Age and Gender at the Site of Tiszapolgar-Basatanya, Hungary

By Derevenski, Joanna Sofaer | Antiquity, December 1997 | Go to article overview

Age and Gender at the Site of Tiszapolgar-Basatanya, Hungary


Derevenski, Joanna Sofaer, Antiquity


Two fundamentals for the place of the individual in society are age and gender; well-studied cemeteries can provide an good archaeological base for their study. This examination of the Copper Age site of Tiszapolgar-Basatanya, Hungary, explores the relationship between age and gender though the course of prehistoric lives and how it might be possible to distinguish six from gneder in archaeological contexts.

The archaeology of gender has made a valuable contribution since its inception almost 15 years ago. Under feminist influence, awareness of androcentrism and bias within archaeology has been heightened and researchers have demonstrated enormous cultural diversity in fe/male tasks and roles (Conkey & Spector 1984; Fausto-Sterling 1985; Ortner & Whitehead 1981; Bertelsen et al 1987). New avenues of interpretation and analysis have opened as the key distinction has been made between biological sex and culturally constructed gender: gender is not contingent solely upon biology. While theoretical approaches to studying gender in the social sciences have become increasingly sophisticated, archaeologists - who cannot observe the actions of the living - continue to infer gender from sex in mortuary contexts. Objects are divided into two mutually exclusive categories relating to male and female. Artefacts which cannot be associated in this manner are frequently dropped from the analysis and are implicitly regarded as non-gendered. Young individuals who cannot be sexed anthropologically are also excluded, although there is no a priori reason why they too may not be gendered. This practice results in serious tension between the apparent inferential simplicity of method and the complexity of theory.

Attempts to resolve this tension have regarded sex as metaphor for gender (Hjorungdal 1994), or argued that the cultural identification of sex leads to the cultural identification of gender (Nordbladh & Yates 1990). Applied to mortuary contexts, these seem to lead again to the sex = gender equation. Examination of the self-construction of individual gender identity through notions of subjectivity and embodiment - the aim of much sociological and anthropological work on gender - poses problems for archaeology which cannot usefully employ a form of embodied subjectivity based on the concept of 'I' as an individual. As the dead cannot bury themselves, in mortuary contexts archaeologists deal not with the gender identity or perceptions of an individual, but with the social perceptions of the deceased by others. Some aspects of gender relations may be inaccessible through mortuary remains; those that are accessible may be based not on interactions between individuals, but corporate notions of gender identity and gender-appropriate behaviour.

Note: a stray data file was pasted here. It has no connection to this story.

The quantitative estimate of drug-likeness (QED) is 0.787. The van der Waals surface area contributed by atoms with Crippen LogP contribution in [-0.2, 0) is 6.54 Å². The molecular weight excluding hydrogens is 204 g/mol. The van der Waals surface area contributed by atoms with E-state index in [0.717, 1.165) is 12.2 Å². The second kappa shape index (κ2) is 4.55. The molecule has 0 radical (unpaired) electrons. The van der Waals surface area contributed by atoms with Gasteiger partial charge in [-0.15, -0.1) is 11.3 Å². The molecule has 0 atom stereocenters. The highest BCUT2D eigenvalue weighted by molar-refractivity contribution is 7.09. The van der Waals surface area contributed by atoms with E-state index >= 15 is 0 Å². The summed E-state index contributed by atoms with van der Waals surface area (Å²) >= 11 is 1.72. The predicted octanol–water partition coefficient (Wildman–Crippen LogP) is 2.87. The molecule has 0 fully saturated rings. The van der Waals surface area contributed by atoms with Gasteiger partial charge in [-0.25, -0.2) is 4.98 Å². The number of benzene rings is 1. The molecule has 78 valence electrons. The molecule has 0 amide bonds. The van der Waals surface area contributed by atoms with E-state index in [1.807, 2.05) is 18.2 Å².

Yet the maintenance of a separation of sex from gender remains necessary, for as Moore (1994: 71) points out:

the obvious fact of biological differences between women and men tells us nothing about the general social significance of those differences; and although human societies the world over recognise biological differences between women and men, what they make of those differences is extraordinarily variable. We cannot deal, therefore, with the observable variability in the cultural constructions of gender across the world or through historical time simply by appealing to the indisputable fact of sexual difference.

Given that material culture is itself a social product, archaeology suffers from an additional tension when the concept of 'cultural construction' is used both as a paradigm for the examination of past social structure and as part of the definition of gender. Theories of the activity of objects, in which material remains are deemed reflective of social structure by acting as active symbols in the past (Hodder 1982), partly resolve this difficulty. These symbols need to be decoded by the archaeologist, but the decoding of symbolic structures does not constitute their interpretation (Moore 1994).

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